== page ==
By Richard Esposito, Matthew Cole and Nick Schifrin
The suicide bomber who killed seven CIA officers in Afghanistan was invited onto the heavily guarded base as a possible informant and, in a breach of security procedure, wasn't searched, according to three current and former CIA officers.
The bomber was escorted to the gym on the fortified complex known as Forward Operating Base Chapman for a meeting with a senior CIA debriefer, according to intelligence sources familiar with the incident.
When the bomber, who was dressed in an Afghan military uniform, arrived in the gym, he blew himself up, killing seven and seriously injuring an additional six officers who had gathered there to wait for him.
The attack targeted some of the CIA's most important assets in the fight against the Taliban and al Qaeda, officers who collected intelligence and conducted paramilitary operations in both Afghanistan and Pakistan. While it's unlikely the officers spent much time in Pakistan, they almost certainly contributed to the targeting of the drone program that has targeted al Qaeda's senior leadership living in the Pakistani tribal areas.
"This is a tremendous loss for the agency. The agency is a relatively small organization, and its expertise in al Qaeda is even a smaller subset of that overall group," says Michael Scheuer, the former head of the CIA unit that searched for Osama bin Laden. "We collect information that enables the military to go after our primary targets or to better defend itself. So to the extent we lose the ability to do that -- the experienced personnel to do that -- it harms not only the agency, but it harms the ability of the military to operate effectively in the area."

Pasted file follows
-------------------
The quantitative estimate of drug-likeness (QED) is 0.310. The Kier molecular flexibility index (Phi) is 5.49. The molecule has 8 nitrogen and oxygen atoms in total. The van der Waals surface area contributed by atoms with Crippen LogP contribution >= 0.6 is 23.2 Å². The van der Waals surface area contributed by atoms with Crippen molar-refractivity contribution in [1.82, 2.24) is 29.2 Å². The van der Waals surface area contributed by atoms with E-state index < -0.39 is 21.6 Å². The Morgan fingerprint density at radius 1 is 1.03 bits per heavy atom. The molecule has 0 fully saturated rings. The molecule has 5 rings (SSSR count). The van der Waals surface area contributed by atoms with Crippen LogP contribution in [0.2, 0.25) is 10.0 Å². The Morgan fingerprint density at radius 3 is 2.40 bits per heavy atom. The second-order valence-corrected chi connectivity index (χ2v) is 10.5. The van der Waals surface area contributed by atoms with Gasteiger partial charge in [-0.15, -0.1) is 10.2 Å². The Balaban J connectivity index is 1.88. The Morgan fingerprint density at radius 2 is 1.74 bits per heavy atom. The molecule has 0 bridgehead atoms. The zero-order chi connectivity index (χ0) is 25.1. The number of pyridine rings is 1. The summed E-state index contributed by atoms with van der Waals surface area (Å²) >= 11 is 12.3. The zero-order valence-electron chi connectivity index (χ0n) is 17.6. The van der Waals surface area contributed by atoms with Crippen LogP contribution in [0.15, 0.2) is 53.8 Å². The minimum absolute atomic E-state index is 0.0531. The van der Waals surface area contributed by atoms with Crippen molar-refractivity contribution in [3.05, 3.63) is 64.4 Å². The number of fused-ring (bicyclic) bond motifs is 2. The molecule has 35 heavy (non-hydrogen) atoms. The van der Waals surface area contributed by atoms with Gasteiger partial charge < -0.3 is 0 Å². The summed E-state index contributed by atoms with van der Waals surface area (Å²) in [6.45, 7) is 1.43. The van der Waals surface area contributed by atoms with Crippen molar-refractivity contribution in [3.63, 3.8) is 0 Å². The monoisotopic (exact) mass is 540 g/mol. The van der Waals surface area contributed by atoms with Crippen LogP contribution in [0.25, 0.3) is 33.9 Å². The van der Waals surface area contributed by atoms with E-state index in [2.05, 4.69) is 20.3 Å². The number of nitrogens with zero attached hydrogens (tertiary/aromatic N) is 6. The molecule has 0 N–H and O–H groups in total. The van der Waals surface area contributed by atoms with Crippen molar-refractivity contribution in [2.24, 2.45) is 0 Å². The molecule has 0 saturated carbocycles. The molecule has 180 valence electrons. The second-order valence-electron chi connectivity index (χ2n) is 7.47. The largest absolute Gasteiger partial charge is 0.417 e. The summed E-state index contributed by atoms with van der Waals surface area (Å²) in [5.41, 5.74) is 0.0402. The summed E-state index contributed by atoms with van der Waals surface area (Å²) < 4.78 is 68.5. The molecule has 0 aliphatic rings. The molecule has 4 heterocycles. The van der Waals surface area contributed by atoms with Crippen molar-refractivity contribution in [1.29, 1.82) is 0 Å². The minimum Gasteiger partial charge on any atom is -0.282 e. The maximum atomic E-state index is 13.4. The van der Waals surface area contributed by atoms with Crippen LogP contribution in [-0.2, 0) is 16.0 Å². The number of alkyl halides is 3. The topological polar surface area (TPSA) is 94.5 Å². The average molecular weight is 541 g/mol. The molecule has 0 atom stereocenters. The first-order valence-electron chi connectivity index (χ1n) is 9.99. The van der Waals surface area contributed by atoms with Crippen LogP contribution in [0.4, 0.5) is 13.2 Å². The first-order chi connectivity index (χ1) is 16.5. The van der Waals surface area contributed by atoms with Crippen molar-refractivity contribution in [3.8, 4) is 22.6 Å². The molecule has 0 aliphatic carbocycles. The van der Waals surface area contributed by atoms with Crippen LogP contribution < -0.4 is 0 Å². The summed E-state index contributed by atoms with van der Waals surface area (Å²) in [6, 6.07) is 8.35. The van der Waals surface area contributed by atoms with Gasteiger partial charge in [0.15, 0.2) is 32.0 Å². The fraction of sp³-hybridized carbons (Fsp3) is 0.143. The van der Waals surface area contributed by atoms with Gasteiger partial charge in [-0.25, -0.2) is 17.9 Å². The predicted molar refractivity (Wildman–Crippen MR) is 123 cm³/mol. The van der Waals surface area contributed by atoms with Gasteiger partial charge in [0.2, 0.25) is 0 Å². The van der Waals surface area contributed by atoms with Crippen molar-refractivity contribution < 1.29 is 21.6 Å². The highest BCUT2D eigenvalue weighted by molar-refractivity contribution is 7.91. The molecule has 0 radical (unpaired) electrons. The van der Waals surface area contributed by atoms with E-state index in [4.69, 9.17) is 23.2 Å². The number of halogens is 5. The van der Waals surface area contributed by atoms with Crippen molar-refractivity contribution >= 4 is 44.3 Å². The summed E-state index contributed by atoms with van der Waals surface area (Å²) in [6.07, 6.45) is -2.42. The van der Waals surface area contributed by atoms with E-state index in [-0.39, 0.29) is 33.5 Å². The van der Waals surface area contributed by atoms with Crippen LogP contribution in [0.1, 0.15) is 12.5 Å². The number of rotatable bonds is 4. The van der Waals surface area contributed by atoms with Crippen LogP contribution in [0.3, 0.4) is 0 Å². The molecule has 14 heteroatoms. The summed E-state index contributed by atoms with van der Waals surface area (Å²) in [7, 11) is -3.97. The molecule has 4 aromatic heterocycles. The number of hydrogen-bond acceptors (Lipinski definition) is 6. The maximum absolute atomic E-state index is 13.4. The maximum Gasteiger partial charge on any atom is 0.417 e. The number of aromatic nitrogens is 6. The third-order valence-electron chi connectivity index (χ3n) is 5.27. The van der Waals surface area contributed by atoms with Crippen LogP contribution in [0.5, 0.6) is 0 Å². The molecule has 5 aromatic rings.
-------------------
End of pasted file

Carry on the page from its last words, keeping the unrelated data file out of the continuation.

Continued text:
It was the single worst attack on the CIA since 1983, when eight officers died in the Beirut embassy attack.
In a letter sent to CIA employees today, President Obama praised the "decades of service" from the men and women of the CIA.
"These brave Americans were part of a long line of patriots," Obama wrote. "The United States would not be able to maintain the freedom and security that we cherish without decades of service from the dedicated men and women of the CIA."
CIA Director Leon Panetta said in a message to employees, "Those who fell yesterday were far from home and close to the enemy, doing the hard work that must be done to protect our country from terrorism. We pledge to them and their families that we will never cease fighting for the cause to which they dedicated their lives, a safer America."
"Yesterday's tragedy reminds us that the men and women of the CIA put their lives at risk every day to protect this nation," Panetta said. "Throughout our history, the reality is that those who make a real difference often face real danger."
To pay tribute to those who lost their lives, Panetta requested that the flags at CIA headquarters be flown at half-staff.
It was the worst day for the CIA in terms of loss of life since the war in Afghanistan began eight years ago. The attack appears to have been the result of a lapse in security, and perhaps the only time when a suicide bomber actually blew himself up inside a U.S. facility.
Deadly Week in Afghanistan
The area of the attack is near a Taliban stronghold where insurgents who use Pakistan as a base flow easily back and forth across the border. Militants in the area are led by the family of Jalaluddin Haqqani who U.S. officials say is responsible more than any other insurgent leader for attacks on U.S. soldiers.
Khost Province has suffered from multiple attacks, including suicide bombings near the main U.S. military camp called Solerno. In May and June, attacks in Khost City and outside Solerno killed at least 21 civilians, most of them Afghan day laborers.
But the terror attack was directed at a non-military camp and appears to be the deadliest against U.S. civilians since the start of the war. In August, 16 civilians died in a helicopter crash in Kandahar, but that was the result of mechanical failure.
ABC News' Kirit Radia contributed to this report.